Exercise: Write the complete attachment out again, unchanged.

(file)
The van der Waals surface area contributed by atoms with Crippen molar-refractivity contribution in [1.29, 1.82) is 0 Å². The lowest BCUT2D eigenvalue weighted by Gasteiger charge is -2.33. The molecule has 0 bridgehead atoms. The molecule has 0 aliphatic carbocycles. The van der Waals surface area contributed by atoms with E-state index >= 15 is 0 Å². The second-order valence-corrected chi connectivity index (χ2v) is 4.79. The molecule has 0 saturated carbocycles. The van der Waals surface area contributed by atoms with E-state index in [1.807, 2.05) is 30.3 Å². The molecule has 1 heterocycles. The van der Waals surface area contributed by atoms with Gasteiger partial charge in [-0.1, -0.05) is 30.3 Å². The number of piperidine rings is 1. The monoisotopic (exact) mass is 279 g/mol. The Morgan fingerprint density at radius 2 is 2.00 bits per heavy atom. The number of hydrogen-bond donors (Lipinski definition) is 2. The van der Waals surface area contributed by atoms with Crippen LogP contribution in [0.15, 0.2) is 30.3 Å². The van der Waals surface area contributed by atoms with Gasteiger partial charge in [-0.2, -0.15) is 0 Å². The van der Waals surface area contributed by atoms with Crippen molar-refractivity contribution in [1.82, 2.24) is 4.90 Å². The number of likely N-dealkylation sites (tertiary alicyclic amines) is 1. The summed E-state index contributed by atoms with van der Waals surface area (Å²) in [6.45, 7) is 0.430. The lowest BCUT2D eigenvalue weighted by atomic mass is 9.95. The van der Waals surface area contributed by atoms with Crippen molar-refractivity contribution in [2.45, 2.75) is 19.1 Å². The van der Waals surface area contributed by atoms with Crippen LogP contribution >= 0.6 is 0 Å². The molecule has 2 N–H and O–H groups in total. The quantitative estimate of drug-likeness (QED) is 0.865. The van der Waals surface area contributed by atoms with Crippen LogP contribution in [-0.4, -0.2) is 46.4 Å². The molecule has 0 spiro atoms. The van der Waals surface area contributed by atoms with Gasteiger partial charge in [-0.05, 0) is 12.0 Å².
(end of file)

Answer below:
The van der Waals surface area contributed by atoms with Crippen molar-refractivity contribution in [1.29, 1.82) is 0 Å². The lowest BCUT2D eigenvalue weighted by Gasteiger charge is -2.33. The molecule has 0 bridgehead atoms. The molecule has 0 aliphatic carbocycles. The van der Waals surface area contributed by atoms with E-state index >= 15 is 0 Å². The second-order valence-corrected chi connectivity index (χ2v) is 4.79. The molecule has 0 saturated carbocycles. The van der Waals surface area contributed by atoms with E-state index in [1.807, 2.05) is 30.3 Å². The molecule has 1 heterocycles. The van der Waals surface area contributed by atoms with Gasteiger partial charge in [-0.1, -0.05) is 30.3 Å². The number of piperidine rings is 1. The monoisotopic (exact) mass is 279 g/mol. The Morgan fingerprint density at radius 2 is 2.00 bits per heavy atom. The number of hydrogen-bond donors (Lipinski definition) is 2. The van der Waals surface area contributed by atoms with Crippen LogP contribution in [0.15, 0.2) is 30.3 Å². The van der Waals surface area contributed by atoms with Gasteiger partial charge in [-0.2, -0.15) is 0 Å². The van der Waals surface area contributed by atoms with Crippen molar-refractivity contribution in [1.82, 2.24) is 4.90 Å². The number of likely N-dealkylation sites (tertiary alicyclic amines) is 1. The summed E-state index contributed by atoms with van der Waals surface area (Å²) in [6.45, 7) is 0.430. The lowest BCUT2D eigenvalue weighted by atomic mass is 9.95. The van der Waals surface area contributed by atoms with Crippen molar-refractivity contribution in [2.45, 2.75) is 19.1 Å². The van der Waals surface area contributed by atoms with Crippen LogP contribution >= 0.6 is 0 Å². The molecule has 2 N–H and O–H groups in total. The quantitative estimate of drug-likeness (QED) is 0.865. The van der Waals surface area contributed by atoms with Crippen LogP contribution in [-0.4, -0.2) is 46.4 Å². The molecule has 0 spiro atoms. The van der Waals surface area contributed by atoms with Gasteiger partial charge in [-0.05, 0) is 12.0 Å².